Worker was discriminated against due to his 'perceived religion'

A Royal Mail worker was a victim of racial discrimination even though the comments made towards him were not specifically about his own religion.

That was the ruling of the Employment Tribunal at a recent hearing involving Mr Shunmugaraja, who was a manager at the Royal Mail Cardiff depot. He described himself as a Hindu of British-Indian origin.

One of his workers, Mr Brown, refused to complete various tasks, and so a meeting was held with a senior member of staff present.

Brown allegedly called Shunmugaraja a “sly dog” for bringing up a personal matter in the meeting. Shunmugaraja immediately left the meeting, believing this comment to be relating to his race.

Another incident occurred when, to help a member of his team who had hearing difficulties, Shunmugaraja moved a meeting to the depot’s quiet room, which was also used as a space for employees to pray.

One of Shunmugaraja’s team, Mr Day, objected to the meeting being held in the quiet room, claiming he used it for prayer. A heated argument took place and Day suggested Shunmugaraja host his team meetings in the depot’s Muslim Prayer Room instead.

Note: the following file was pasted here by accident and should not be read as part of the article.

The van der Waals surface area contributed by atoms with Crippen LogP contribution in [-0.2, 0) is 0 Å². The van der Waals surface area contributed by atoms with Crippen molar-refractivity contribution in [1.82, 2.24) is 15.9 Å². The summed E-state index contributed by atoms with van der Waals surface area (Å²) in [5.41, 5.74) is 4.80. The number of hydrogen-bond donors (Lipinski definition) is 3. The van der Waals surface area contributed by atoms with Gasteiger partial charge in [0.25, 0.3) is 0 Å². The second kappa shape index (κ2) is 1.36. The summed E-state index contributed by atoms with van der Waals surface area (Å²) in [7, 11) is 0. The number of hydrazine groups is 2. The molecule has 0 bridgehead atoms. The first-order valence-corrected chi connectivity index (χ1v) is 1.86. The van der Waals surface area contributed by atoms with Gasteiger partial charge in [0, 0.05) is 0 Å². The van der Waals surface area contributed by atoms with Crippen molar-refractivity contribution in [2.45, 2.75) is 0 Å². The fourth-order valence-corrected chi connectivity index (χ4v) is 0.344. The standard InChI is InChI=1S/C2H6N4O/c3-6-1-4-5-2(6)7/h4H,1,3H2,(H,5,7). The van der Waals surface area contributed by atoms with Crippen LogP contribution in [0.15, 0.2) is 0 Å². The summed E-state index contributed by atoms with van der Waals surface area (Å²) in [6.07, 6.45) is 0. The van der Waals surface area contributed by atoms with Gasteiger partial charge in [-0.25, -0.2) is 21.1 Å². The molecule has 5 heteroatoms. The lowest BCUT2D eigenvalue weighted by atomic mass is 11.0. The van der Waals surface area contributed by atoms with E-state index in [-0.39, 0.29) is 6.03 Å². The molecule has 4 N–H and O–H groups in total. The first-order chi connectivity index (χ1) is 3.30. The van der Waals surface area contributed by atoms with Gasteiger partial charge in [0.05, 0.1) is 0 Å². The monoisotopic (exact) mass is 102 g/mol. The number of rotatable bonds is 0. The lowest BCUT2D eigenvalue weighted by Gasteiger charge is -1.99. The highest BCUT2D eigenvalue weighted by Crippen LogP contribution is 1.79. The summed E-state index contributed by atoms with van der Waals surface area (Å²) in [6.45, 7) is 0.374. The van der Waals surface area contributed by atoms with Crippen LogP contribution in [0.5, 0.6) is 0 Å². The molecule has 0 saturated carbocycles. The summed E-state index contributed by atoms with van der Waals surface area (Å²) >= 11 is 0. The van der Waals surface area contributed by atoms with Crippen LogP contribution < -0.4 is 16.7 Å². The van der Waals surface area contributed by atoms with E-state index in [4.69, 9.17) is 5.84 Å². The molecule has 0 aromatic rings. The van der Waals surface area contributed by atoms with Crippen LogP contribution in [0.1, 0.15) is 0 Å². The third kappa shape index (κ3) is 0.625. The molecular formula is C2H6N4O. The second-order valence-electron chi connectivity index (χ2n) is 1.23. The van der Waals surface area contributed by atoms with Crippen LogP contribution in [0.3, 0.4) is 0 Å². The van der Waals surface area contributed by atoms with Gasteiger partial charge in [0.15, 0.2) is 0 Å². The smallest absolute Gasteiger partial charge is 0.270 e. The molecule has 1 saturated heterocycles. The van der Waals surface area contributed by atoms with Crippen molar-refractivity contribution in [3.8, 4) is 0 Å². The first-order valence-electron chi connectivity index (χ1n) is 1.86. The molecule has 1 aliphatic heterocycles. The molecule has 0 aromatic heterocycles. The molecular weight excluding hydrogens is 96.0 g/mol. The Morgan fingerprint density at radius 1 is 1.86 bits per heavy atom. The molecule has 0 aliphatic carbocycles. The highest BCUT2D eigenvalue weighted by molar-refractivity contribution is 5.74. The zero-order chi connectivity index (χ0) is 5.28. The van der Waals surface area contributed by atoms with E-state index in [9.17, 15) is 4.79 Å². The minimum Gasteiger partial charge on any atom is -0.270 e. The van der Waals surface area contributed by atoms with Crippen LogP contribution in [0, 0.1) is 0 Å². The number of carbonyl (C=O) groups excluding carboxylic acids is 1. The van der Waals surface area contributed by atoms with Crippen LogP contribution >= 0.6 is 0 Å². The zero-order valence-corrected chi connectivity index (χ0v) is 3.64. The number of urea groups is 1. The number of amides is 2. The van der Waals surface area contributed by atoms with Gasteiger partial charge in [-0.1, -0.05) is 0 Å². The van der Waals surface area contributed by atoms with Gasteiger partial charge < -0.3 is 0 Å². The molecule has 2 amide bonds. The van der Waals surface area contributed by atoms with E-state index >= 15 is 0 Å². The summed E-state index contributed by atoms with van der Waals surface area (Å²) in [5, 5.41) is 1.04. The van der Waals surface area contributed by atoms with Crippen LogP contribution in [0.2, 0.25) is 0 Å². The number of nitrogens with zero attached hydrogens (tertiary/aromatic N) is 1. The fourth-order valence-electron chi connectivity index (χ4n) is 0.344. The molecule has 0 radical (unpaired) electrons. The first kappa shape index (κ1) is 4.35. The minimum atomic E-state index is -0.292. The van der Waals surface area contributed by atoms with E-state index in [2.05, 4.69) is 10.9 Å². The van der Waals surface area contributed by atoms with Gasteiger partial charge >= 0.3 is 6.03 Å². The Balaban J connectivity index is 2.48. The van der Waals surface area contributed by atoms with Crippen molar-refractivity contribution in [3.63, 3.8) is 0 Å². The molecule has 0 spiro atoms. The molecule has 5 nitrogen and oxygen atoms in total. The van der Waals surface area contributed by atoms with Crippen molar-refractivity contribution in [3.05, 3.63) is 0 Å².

Shunmugaraja made an official complaint that he was being harassed and bullied on account of his race. He requested an external investigation, as he believed it would be impossible for a member of the depot’s staff to remain impartial.

He was told that the matter of a manager being harassed by members of his own team needed to be investigated by another manager.

Shunmugaraja went off sick with neck pain and while absent he was told he had been dismissed.

He took the case to the Employment Tribunal. In her judgment, Judge Laura Howden-Evans said: “In the heat of the moment Mr Day made this comment without thinking. It was a retort that came out that he wouldn’t have said to someone of the same religion as himself.

“He was blurring Mr Shunmugaraja’s religion. He was trying to say ‘you respect the Muslim religion – why not respect mine?’ However, Mr Day did not express it like this or in this manner.

“This was treating the Mr Shunmugaraja less favourably and the reason was his perceived religion.”

The judge ordered a separate remedy hearing to establish what level of compensation should be paid to Mr Shunmugaraja.

Please contact us if you would like more information about the issues raised in this article, or any aspect of employment law

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